A representative from the Environmental Protection Agency will not be attending the state Senate’s Hoosick Falls water quality hearing scheduled for Tuesday in the village, but instead will submit written testimony.

“The EPA was invited to testify but declined our invitation to participate,” said Senate Republican spokesman Scott Reif. “They will instead submit written testimony.”

The EPA’s decision to not have a physical presence at the meeting comes amid a strained back and forth between federal officials and Gov. Andrew Cuomo’s administration.

State officials have insisted the EPA’s standards for PFOA contamination in water have been inconsistent. Cuomo himself, in defending the state’s response, has said the EPA holds some responsibility over setting regulations and guidelines for chemical testing.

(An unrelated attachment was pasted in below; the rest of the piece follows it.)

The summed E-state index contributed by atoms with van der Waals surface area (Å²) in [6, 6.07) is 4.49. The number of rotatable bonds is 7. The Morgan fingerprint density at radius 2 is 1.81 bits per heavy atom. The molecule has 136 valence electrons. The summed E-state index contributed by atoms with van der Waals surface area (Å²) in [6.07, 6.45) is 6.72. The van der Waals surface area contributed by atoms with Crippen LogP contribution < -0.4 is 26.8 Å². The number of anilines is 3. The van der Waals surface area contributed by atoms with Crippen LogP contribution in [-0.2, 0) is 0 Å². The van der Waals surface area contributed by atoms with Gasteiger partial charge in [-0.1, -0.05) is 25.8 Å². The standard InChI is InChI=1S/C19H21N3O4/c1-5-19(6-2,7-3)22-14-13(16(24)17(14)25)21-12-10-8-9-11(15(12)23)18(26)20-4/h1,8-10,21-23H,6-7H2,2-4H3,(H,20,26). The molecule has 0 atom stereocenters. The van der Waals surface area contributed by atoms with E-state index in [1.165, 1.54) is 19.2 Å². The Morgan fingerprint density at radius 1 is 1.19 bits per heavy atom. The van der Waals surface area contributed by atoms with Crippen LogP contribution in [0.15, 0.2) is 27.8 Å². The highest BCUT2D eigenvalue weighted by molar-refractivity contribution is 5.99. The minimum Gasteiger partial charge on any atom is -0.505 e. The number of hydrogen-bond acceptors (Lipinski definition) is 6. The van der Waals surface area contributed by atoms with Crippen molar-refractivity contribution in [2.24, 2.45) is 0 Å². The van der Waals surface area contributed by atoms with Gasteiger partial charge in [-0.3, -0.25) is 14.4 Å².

“I think that the EPA – this is going to be a challenge for the federal government’s EPA going forward. What chemicals should we be testing for, and what are the allowable levels of those chemicals in the water?” he said earlier this year. “That’s not just a New York challenge. It’s a national challenge.”

At the same time, the EPA pushed the state to take action on the water issues in Hoosick Falls, before declaring the water in the village unsafe to drink.

Top Cuomo administration officials, including Health Commissioner Howard Zucker and Environmental Conservation Commissioner Basil Seggos are scheduled to testify at the hearing.